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From:Susanne Ebrecht Date:July 28 2009 8:24am
Subject:Re: Restore locking: TRUNCATE resets AUTO_INCREMENT on InnoDB
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Ingo Strüwing schrieb:
> Hi Susanne,
>
> Susanne Ebrecht, 28.07.2009 06:34:
>
> ...
>   
>> According to my researches here I would recommend that we avoid to reset
>> AUTO_INC during TRUNCATE. Users won't expect such a behaviour.
>> Especially not, when they used SERIAL. The only way to change/reset
>> AUTO_INC should be via ALTER.
>>     
>
> Thank you very much for your analyze. I suggest you to file a bug report
> against TRUNCATE.
>   

Ok. I will look deeper into this and look what exactly is the bug here.
We should not change already documented expected MySQL own behaviours 
... Means I have to read our docs here first.

> In the backup team we still have the problem to restore the
> auto_increment value to what it was at the time of BACKUP. Even if
> TRUNCATE would not change the value, with the current locking scheme,
> concurrent DML on freshly created tables could modify the value. This
> could also happen during data load. So we still need a solution to
> restore the value after data load. Unless we decide that a reproduction
> of the auto_increment value is not a requirement for BACKUP/RESTORE.
>   

Here we have a split between theory and praxis.

Theory and SQL Standard Committee says that SERIAL is a not safe data 
type.  Because when you backup your table and then restore it, it could 
happen that you have different values in your restored database as in 
your original database.

It is not recommended at all to use SERIAL as primary key when you have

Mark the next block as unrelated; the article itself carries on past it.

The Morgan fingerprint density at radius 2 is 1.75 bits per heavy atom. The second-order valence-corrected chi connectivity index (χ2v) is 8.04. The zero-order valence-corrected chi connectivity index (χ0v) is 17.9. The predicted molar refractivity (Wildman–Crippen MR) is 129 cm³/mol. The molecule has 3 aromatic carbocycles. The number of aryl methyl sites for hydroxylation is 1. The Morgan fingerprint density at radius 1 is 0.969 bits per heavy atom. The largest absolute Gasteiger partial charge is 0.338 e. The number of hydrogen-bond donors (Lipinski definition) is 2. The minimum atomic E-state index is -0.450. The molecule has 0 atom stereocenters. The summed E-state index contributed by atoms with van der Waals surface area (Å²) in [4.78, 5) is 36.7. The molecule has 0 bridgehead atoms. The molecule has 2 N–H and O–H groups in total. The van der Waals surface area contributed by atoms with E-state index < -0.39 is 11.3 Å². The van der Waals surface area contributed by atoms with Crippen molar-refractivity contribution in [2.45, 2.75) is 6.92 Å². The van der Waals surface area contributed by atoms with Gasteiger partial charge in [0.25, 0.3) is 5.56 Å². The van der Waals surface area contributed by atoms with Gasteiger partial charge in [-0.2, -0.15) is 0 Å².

other tables in your database using this as foreign key reference.

The opinion about what happens with SEQUENCES in general already differ 
in SQL Standard Committee.

In praxis users expect same values after restoring for SEQUENCE columns 
besides for data type SERIAL.

But there  are tons of users outside who would also expect same values 
for data type SERIAL.

Also tons of users are using SERIAL or MySQL Auto_INC as PK and other 
tables with FK referencing to the auto_inc PK.

My opinion is that it just would be more user friendly when we try to 
restore same values as in original table.

So do PostgreSQL and the IBMs. I have no clue how it is in Oracle or MSSQL.

Anyway to say it with a mix from MySQL and PostgreSQL slang here is how 
PostgreSQL and IBM solved:

Consider, SERIAL just is an aliases here for INTEGER NOT NULL UNIQUE 
DEFAULT calling_sequence()

Backup (Informix and older versions of Postgres):
1) they backup sequence
2) they backup table (without data) and use  INTEGER  DEFAULT 
calling_sequence() here instead of SERIAL
3) lock table for writing
4) look for last_insert_id and store somewhere (i.e. in RAM)
5) backup data including the data for SERIAL columns
6) unlock table
7) change sequence to new start value = last_insert_id

Or more complex (DB2 and Postgres today):

1) they backup table (without data) and use  INTEGER without constraints
2) lock table for writing
3) look for last_insert_id and store somewhere (i.e. in RAM)
4) backup data including the data for SERIAL columns
5) unlock table
6) create sequence with new start value = last_insert_id
7) alter table ... alter column ... add constraint not null unique 
default calling_sequence()



Restore (Informix and older versions of Postgres):
1) create sequence (this is necessary to be done before create table)
2) create table
3) insert "all" data (including the old values of the serial columns)
4) alter sequence to new start value

Or (DB2 and Postgres today):